Verizon: Verizon claims that 30 cities will have 5G by the end of 2019, but so far it’s only delivered on roughly half of that promise, and that’s only if you include cities with NFL stadium deployment (denoted with an asterisk):
Even if you live in one of the cities above, your 5G experience will still be spotty because Verizon has opted to build out its 5G service using high frequency millimeter waves, which deliver the fastest possible speeds but also rely on a very precise deployment. Every time Verizon launches 5G in a new city, it needs to set up a system of mini towers that are affixed to the tops of telephone poles and buildings. Since the network is literally bring built from the ground up, the roll-out is extremely laborious, so in some cases the 5G network is limited to just a few blocks.
Verizon’s mmWave-based 5G service is pretty remarkable when you can get it.
Verizon allegedly has a plan to blanket the nation with slower-but-still-way-faster-than-LTE sub-6Ghz 5G, but it hasn’t announced when, where or how it will begin rolling it out. Expectations are that it will begin sometime in 2020, though.
AT&T: While AT&T was technically the first U.S. carrier to deliver 5G via a handful of hotspots in late 2018, its mobile deployment has somewhat stalled since then. AT&T has focused mainly on homes and businesses with mmWave cells for its first round of 5G coverage, but expects to begin rolling out its sub-6GHz 5G to mobile customers in early 2020. That should dramatically improve the coverage area, but AT&T hasn’t offered much in the way of specifics. For now, AT&T is mainly delivering insanely fast stationary broadband via 5G.
Sprint: Sprint has put its 5G rollout on hold as it waits for its merger with T-Mobile to clear the final FCC and judicial hurdles, but it does have a 5G presence in a few cities:
Sprint is focusing more on continuous coverage rather than multi-gig speeds, using its 2.5Ghz spectrum and Massive MIMO to provide a greater 5G footprint. It basically piggybacks onto LTE networks, so coverage in the cities listed above extends hundreds, even thousands of square feet, rather a few blocks. However, we won’t know much about Sprint’s 2020 plans until the date of its merger with T-Mobile is officially decided (but it’s looking good).
T-Mobile: T-Mobile was the last carrier to bring 5G to its network, but that’s about to change in a big way. While it already offers minimal but speedy mmWave in a handful of cities (Cleveland, OH; Dallas, TX; Las Vegas, NV; Los Angeles, CA; and New York, NY), T-Mobile has announced that it will roll out “Nationwide 5G” on December 6 using its expansive 600MHz spectrum.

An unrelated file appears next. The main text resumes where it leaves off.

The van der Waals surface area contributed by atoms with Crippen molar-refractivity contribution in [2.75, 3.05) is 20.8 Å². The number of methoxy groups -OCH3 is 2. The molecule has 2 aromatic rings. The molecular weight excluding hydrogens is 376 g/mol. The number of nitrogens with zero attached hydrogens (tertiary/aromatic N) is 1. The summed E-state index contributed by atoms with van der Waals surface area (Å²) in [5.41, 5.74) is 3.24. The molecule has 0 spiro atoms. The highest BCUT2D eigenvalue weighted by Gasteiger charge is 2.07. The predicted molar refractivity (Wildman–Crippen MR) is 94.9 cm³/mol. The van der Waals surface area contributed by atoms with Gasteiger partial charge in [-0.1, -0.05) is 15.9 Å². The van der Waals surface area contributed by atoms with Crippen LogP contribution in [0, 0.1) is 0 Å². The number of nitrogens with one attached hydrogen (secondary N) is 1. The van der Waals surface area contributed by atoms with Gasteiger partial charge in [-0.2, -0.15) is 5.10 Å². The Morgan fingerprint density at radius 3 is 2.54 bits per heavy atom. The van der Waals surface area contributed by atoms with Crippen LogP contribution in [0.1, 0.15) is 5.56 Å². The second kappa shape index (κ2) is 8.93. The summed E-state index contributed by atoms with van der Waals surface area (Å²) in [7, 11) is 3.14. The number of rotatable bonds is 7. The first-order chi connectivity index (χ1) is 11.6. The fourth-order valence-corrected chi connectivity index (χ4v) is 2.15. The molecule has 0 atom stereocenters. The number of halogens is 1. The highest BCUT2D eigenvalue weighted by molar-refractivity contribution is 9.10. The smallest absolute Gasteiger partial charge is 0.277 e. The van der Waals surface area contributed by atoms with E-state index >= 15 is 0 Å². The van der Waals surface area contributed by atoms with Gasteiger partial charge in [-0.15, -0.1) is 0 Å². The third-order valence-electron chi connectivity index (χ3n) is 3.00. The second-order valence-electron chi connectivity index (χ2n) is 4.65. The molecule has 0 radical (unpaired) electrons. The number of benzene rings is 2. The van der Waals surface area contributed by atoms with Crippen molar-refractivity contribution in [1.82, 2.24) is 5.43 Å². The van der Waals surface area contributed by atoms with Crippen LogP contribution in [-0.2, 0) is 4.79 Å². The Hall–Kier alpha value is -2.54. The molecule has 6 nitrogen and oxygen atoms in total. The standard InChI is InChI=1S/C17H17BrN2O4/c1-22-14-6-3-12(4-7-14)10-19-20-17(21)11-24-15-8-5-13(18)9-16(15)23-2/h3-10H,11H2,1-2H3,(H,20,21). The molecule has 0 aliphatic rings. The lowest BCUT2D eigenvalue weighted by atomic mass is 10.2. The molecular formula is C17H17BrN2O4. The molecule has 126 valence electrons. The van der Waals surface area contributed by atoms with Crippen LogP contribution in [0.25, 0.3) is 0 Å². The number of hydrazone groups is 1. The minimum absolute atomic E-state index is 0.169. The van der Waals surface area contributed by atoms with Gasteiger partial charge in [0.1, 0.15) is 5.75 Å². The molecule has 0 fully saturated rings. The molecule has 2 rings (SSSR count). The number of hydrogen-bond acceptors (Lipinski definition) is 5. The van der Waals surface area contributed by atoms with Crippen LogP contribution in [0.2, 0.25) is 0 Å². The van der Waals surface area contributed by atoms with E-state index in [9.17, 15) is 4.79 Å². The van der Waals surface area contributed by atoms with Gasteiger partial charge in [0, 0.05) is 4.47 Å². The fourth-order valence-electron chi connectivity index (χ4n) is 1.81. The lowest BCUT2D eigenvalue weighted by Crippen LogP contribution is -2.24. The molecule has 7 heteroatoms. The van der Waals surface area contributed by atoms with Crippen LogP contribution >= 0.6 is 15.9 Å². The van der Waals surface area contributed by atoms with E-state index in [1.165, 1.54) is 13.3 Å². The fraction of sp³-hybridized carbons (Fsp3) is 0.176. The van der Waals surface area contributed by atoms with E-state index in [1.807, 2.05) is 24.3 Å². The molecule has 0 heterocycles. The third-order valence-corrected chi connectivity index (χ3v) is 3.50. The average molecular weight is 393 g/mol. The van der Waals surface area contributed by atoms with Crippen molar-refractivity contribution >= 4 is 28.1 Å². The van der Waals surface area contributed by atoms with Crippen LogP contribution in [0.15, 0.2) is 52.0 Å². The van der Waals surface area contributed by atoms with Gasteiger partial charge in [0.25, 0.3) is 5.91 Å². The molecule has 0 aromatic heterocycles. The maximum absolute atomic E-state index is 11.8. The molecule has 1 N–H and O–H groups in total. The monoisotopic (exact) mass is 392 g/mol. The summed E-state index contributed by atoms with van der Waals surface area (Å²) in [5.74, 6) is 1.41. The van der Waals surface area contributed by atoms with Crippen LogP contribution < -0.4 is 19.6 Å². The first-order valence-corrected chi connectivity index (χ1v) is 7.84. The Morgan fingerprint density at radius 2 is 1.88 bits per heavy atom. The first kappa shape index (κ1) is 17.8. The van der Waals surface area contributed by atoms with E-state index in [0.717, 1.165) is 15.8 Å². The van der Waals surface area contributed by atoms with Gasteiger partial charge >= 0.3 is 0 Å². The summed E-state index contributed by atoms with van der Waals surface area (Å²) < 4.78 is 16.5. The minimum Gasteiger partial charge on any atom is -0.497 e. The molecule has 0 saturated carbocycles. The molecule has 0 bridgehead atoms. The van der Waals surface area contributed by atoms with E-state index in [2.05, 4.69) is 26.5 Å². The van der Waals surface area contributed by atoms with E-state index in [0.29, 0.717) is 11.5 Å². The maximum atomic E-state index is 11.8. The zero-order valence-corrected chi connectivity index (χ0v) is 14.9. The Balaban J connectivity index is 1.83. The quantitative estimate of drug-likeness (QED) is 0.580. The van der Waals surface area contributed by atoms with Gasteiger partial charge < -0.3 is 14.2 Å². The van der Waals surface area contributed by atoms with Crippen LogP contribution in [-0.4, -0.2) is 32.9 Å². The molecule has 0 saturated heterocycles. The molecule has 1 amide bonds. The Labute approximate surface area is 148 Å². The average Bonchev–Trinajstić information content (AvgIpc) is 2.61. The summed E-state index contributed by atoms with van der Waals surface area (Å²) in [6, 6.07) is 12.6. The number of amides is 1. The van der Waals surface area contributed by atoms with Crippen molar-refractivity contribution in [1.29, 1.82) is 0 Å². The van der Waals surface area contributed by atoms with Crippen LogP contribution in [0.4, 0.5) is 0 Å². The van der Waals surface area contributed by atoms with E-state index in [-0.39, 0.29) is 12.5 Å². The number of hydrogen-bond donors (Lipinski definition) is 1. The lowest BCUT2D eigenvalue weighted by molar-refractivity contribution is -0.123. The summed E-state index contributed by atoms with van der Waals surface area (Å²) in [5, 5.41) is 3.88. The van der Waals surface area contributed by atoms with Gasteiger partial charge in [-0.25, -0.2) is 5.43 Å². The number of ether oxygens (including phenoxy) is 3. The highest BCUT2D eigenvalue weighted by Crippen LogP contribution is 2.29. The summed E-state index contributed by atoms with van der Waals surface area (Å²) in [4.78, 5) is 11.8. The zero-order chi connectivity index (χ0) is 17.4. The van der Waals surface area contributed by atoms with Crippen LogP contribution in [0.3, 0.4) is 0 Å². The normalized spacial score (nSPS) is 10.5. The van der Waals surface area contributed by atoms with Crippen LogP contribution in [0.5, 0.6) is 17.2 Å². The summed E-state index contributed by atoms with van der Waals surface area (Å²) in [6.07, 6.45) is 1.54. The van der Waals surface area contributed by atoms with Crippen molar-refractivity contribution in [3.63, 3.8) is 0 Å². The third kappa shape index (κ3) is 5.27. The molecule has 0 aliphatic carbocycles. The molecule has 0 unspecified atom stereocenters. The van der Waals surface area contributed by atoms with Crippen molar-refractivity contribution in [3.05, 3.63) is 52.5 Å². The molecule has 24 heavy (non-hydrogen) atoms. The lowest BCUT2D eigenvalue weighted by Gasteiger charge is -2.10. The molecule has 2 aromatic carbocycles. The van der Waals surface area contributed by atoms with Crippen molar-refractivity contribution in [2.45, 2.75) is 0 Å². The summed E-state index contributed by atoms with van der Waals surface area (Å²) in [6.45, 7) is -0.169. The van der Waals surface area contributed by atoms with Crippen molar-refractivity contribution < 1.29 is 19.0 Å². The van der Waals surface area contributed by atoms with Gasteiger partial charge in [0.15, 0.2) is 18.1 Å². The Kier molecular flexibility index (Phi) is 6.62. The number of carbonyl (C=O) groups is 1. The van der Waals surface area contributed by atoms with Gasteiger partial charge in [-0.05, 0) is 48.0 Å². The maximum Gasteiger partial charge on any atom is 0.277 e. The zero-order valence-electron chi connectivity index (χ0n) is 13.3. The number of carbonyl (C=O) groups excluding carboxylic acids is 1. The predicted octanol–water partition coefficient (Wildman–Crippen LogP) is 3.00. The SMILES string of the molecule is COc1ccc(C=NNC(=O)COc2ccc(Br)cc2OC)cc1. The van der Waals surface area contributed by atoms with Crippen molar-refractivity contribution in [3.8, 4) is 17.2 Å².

It’s not nearly as fast as the 2Gbps-plus speeds that mmWave networks have reached—T-Mobile says it can reach speeds of 450Mbps—and there are a lot of unknowns, most notably how it scales and how much of the nation will be covered. But T-Mobile says it will reach 200 million people, so it will definitely be the widest 5G coverage map so far.
Lest we forget, you did start reading this article because you want to know when to buy that 5G handset. So, ultimately this is a decision hinged on spending money, and you’ll want to be aware that 5G currently demands a premium.
The first crop of 5G phones are extremely expensive for two reasons: It’s new technology, and the phones need to be very big to handle the battery and thermal requirements of the existing X50 modem. But with the X55 modem expected to arrive in early 2020, prices should come down considerably, maybe even to the point where the only option in Android flagships is 5G, just like 4G.
As with the launch of the fledgling 4G network, we wouldn’t recommend paying extra just for 5G chipset support. But hopefully 2020 will bring much more reasonably priced handsets, including some mid-range options thanks to the X55 modem.
You shouldn’t need to spend $1,500 to get speeds like these, and in 2020, prices should start coming down.
With around 200 million handsets sold every year, 5G won’t be a thing until Apple says it is. But all signs point to 2020 being the year. With the X55 modem and a strong sub-GHz infrastructure likely in place by then, all signs point to the era of 5G likely commencing with the launch of the iPhone 12. Rumor has it that it might be a “Pro” option rather than something available on all three models. So, just like with Android phones, we’d recommend against paying extra just for 5G. But there will surely be plenty of reasons to opt for the iPhone 12 Pro other than just its 5G support.
This story, “Upgrading to a 5G phone: When’s the right time?” was originally published by
Michael Simon covers all things mobile for PCWorld and Macworld. You can usually find him with his nose buried in a screen. The best way to yell at him is on Twitter.